Here are a few things you can do to make sure your room has great light.
When it comes to window light, the bigger the window the better.
Windows that stretch all the way to the ground are the best-case scenario, but any large window that faces outdoors will almost always work great.
By having a window in the bridal prep area, your photographer can create beautiful portraits, like this one of Lindsay. These photographs often look better with natural light than with flash, so the more windows the better!
I’m going to get a little technical here for a second, so bear with me.
If you prefer that light-and-airy look in your photographs, it helps to have at least two windows at a 90-degree angle to one another.
This is called clamshell lighting (as the positioning of the lights looks like a clam with its shell open) and it’s my favorite type of light for bridal-prep pictures.
Most of the getting-ready pictures you see in this post were taken with this type of lighting.
Here’s an example of how the windows would be positioned in a room:
I created this incredibly detailed drawing (haha) to demonstrate the best window positioning for getting-ready photographs. Each of those lines would be a window and the circle would be you. If your getting-ready location has a room with windows like this, that means your photographs will have a gorgeous light-and-airy look to them!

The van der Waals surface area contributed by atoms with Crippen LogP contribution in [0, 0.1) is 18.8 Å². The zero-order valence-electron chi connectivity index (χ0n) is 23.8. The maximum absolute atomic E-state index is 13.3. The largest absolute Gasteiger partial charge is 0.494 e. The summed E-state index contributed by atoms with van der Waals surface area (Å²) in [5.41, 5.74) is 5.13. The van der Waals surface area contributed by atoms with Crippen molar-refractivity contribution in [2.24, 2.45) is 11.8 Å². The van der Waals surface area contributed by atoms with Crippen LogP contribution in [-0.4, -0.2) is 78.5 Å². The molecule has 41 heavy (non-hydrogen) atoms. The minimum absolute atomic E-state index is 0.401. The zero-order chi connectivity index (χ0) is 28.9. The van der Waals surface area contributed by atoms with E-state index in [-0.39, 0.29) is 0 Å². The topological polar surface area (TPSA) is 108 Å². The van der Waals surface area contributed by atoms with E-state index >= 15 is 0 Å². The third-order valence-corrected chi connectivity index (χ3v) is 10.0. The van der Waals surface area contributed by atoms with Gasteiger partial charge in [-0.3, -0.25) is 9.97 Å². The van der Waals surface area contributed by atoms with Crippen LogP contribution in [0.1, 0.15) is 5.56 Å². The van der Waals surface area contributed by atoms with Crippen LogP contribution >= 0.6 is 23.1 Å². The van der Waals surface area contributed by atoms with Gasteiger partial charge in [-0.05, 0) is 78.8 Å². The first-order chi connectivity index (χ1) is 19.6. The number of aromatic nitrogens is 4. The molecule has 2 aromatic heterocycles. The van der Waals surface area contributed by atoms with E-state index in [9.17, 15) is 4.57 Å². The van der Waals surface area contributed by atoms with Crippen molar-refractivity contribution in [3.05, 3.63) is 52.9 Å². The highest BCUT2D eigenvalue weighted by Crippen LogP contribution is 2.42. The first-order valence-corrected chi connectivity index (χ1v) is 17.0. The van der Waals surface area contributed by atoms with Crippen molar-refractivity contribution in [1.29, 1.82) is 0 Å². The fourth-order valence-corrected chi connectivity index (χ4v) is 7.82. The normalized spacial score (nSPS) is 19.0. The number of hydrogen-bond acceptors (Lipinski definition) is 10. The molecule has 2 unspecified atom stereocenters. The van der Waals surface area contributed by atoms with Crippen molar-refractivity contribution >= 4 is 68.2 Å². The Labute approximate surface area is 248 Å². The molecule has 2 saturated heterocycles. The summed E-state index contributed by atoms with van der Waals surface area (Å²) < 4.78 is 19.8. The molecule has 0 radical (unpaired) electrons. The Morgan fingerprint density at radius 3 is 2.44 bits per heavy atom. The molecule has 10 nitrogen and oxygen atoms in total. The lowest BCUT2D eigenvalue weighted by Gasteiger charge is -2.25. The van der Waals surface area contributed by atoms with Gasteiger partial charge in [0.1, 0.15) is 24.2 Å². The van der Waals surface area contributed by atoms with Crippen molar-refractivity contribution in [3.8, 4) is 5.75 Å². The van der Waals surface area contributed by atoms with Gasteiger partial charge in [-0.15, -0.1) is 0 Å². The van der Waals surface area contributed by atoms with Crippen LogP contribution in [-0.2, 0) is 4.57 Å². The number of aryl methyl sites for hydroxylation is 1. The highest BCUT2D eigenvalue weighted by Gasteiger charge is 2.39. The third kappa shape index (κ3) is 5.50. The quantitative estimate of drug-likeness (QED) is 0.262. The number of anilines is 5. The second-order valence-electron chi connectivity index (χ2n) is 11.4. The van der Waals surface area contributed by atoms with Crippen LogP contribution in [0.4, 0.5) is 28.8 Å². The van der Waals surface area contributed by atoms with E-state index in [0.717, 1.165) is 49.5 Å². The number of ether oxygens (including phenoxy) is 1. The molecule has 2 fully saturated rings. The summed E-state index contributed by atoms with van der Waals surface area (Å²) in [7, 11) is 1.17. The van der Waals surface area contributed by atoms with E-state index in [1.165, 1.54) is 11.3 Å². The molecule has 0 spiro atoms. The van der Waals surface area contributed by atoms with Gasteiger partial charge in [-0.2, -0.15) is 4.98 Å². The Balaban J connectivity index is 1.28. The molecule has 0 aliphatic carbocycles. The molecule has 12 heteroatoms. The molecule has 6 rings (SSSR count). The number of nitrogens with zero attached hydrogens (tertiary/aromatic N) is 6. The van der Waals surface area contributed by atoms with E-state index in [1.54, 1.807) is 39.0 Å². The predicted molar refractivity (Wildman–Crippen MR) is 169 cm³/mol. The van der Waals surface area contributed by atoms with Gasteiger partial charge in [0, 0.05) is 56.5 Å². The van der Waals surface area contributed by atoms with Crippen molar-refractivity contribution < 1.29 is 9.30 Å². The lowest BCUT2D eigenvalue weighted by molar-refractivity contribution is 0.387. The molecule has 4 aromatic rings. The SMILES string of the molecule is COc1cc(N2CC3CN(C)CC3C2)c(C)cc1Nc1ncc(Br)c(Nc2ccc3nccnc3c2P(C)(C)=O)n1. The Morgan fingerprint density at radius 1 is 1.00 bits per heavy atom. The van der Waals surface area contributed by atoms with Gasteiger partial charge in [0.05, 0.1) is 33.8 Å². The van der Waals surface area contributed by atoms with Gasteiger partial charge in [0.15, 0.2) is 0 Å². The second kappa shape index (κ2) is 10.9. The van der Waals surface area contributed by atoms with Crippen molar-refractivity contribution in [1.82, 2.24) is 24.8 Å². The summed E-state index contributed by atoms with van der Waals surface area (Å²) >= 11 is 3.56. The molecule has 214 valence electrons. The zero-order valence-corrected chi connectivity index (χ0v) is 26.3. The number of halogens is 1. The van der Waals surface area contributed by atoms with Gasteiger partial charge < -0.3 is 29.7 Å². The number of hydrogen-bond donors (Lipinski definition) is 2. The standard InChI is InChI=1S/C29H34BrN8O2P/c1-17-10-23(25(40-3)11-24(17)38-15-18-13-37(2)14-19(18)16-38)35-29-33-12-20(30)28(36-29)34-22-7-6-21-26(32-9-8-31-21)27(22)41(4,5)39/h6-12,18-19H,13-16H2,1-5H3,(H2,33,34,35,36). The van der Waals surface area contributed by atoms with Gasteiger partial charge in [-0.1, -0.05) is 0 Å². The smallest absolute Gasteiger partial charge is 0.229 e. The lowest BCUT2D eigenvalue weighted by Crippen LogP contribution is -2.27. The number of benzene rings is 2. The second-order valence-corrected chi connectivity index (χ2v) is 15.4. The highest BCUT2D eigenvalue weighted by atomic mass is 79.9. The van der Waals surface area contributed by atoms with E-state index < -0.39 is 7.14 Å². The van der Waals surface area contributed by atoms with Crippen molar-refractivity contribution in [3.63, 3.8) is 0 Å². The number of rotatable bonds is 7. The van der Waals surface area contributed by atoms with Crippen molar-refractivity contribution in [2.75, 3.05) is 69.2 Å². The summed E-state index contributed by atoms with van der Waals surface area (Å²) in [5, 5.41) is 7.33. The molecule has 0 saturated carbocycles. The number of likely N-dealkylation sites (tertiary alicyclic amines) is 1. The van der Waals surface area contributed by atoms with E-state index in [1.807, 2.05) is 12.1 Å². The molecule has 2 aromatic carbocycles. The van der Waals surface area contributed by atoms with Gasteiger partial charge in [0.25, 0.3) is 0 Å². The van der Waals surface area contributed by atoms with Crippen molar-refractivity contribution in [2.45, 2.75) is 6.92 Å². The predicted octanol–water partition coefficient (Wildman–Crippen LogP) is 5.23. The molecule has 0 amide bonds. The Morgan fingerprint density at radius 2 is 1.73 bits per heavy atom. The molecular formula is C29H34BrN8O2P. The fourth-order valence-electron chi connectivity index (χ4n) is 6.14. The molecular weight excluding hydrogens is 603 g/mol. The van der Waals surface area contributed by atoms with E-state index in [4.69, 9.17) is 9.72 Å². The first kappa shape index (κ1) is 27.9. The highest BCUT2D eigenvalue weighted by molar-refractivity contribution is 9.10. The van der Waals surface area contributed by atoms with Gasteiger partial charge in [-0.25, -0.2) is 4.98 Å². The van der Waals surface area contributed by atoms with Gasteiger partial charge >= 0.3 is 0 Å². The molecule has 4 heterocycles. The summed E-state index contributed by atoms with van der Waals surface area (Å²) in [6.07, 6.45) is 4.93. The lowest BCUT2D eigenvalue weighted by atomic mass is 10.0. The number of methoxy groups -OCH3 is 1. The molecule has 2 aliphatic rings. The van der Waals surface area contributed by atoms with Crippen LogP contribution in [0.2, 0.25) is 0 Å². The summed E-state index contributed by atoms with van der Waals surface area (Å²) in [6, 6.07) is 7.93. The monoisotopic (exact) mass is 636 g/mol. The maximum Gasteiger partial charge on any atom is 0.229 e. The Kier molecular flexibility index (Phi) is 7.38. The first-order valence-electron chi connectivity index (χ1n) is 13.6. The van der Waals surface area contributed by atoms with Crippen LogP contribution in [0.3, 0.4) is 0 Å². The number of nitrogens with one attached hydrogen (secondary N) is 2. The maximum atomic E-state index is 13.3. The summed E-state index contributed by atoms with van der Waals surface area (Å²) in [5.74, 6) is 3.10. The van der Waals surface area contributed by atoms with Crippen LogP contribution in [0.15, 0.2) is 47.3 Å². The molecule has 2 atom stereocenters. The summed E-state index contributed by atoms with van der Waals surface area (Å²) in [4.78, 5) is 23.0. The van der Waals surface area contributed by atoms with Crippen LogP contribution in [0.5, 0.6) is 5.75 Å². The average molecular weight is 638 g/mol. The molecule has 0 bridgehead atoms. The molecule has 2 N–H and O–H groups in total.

If you do plan on getting ready at a hotel, here’s a trick to make sure you get the best light: Ask for a room with windows that face east.
This is the direction that the sun rises, which often means more light will come through in the early morning.
Another thing to keep in mind, especially in hotels—try to avoid first-floor rooms, as sometimes the buildings that surround them can block out the light.
Ok, so you’ve chosen a getting-ready location and followed the tips above.
Now it’s your wedding day and your photographer is on the way.
Here are a few things you can do to prepare.
For many photographers (myself included), the day often begins with bridal details.
This is one of my favorite parts of the wedding day because it allows me to prepare and get my creative side warmed up. I try to photograph details in a way that matches and showcases the style of the wedding day.
If you can, try to have all of the details you’d like your photographer to capture gathered in one spot. This makes it easy for him or her to start right away.
Here’s a list of the most common bridal details. (Keep in mind you don’t need them all—just the ones that have meaning to you.)